The Peterson-Pew Commission's report on the federal debt looks at ways to change the budget process. The commission includes several former members of Congress and two former directors of the Office of Management and Budget.

In Search Of Budget Sanity: A Dispatch From The Belly Of The Beast (M.W.)

Red Ink Rising! That was the title of a session on the looming debt crisis I just attended at the National Press Club. The panel discussion was built around a report created by the Peterson-Pew Commission on Budget Reform and featured presentations by commission members. Comprised of Republicans, Democrats, and others, one of the key findings of the group is that the "process is broken.".

Congress Likely To Pass Debt Ceiling Hike Before Holiday Break (M.W.)

Congress will likely increase the debt ceiling by $1.8 trillion to roughly $14 trillion before the year-end holiday recess. The House will act first, followed by the Senate. There's little chance the majority, led by the Democrats, will face any substantive opposition from the minority, the Republicans.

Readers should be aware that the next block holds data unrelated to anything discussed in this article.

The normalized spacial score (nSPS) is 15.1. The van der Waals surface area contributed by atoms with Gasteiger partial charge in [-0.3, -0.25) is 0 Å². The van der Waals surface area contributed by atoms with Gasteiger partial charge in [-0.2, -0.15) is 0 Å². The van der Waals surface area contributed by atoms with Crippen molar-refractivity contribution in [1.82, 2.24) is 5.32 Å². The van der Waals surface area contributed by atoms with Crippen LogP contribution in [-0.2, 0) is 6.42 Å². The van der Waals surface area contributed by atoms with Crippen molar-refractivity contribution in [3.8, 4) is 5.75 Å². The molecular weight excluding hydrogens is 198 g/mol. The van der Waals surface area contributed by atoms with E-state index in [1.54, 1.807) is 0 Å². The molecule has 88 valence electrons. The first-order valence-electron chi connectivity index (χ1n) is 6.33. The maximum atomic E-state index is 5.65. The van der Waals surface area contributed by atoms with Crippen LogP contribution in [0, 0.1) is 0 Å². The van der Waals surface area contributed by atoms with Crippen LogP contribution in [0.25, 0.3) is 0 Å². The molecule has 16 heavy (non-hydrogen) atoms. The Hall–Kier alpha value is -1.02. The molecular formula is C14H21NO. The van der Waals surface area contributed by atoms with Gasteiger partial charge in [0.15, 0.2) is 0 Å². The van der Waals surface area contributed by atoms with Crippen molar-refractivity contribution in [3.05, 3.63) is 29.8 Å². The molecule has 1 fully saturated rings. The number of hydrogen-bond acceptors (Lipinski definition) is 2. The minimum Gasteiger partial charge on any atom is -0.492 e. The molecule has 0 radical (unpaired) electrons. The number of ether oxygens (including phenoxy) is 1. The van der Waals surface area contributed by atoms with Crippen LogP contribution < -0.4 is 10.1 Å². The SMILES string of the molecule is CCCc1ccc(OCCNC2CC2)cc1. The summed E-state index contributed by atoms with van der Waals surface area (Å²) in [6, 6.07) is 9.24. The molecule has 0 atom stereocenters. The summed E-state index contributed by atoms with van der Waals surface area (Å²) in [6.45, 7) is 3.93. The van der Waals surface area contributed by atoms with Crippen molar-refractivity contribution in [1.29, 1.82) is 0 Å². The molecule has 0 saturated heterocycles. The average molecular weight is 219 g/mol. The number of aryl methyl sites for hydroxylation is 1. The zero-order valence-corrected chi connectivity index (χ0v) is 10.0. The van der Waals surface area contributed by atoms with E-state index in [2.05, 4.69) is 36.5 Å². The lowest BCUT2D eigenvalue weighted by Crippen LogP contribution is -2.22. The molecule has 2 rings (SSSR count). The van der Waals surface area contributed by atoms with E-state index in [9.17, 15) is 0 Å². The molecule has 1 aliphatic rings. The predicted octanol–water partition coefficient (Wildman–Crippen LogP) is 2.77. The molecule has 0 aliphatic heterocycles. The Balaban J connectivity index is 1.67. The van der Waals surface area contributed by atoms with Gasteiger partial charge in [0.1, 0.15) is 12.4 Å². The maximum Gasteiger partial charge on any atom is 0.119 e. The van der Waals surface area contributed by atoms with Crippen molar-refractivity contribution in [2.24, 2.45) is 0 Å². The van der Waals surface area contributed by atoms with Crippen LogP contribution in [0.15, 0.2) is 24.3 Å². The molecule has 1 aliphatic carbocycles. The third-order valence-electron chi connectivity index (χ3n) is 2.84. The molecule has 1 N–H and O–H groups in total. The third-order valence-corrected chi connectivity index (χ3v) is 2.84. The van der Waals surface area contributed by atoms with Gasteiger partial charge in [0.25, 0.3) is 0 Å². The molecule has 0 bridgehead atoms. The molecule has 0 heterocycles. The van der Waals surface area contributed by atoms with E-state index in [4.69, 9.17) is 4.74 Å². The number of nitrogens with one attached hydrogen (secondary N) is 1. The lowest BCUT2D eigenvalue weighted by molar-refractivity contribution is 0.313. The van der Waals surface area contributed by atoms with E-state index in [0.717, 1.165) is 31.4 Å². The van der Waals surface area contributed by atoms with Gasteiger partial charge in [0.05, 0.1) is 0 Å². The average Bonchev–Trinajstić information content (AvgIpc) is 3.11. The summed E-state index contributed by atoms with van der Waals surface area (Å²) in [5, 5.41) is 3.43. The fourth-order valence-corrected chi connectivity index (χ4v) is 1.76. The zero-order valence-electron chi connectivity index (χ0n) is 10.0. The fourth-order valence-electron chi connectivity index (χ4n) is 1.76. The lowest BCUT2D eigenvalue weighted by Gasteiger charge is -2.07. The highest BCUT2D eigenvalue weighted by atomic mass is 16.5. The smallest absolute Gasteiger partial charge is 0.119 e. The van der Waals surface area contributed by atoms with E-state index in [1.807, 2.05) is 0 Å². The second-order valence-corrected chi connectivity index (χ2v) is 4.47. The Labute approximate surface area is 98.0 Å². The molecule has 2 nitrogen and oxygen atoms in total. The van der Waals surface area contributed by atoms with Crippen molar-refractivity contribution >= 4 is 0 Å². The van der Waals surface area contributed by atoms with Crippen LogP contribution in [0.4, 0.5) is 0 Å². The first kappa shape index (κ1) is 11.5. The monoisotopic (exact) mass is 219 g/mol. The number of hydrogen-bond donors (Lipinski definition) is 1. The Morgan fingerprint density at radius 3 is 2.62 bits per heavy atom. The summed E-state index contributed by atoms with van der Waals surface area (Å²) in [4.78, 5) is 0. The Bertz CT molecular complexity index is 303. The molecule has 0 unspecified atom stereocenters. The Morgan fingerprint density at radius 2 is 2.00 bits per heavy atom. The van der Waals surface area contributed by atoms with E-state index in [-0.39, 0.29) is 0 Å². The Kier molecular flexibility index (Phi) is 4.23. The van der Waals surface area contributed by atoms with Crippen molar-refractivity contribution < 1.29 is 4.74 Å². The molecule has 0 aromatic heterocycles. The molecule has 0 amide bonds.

Do You Support Raising The Federal Debt Ceiling? (M.W.)

Democrats are poised to pass legislation before the end of this year that would increase the federal borrowing limit by $1.8 trillion, a number large enough to avoid revisiting the matter next year when Democrats will have to defend their majority in midterm elections. To make sure the legislation passes, House Speaker Nancy Pelosi, is planning on combining it with a bill that funds Iraq and Afghanistan. Do you think Congress should raise the debt ceiling higher than its current $12.1 trillion?

US National Debt Clock (M.W.)

The national debt has continued to increase an average of $3.82 billion per day since September 28, 2007. The estimated population of the United States is 307,469,348 so each citizen's share of this debt is $39,334.93. The outstanding public debt, as of Dec 15, 2009 at 05:02:46 AM GMT is: $12,094,286,617,157.07.

Obama Grades Himself B-Plus For First Year In Washington (M.W.)

He claimed progress on economic and international fronts. And he said the only thing that stands in the way of giving himself a better grade is the fact that some elements of his agenda -- health care reform and putting more Americans to work -- remain undone.

55% Of Americans Disapprove Of Obama's Job Performance (M.W.)

And 42% "strongly disapprove." That’s a one point improvement from yesterday when Obama’s Approval Index rating fell to the lowest level yet recorded.

Can The Obama White House Change Course Before Hitting 2010 Iceberg? (M.W.)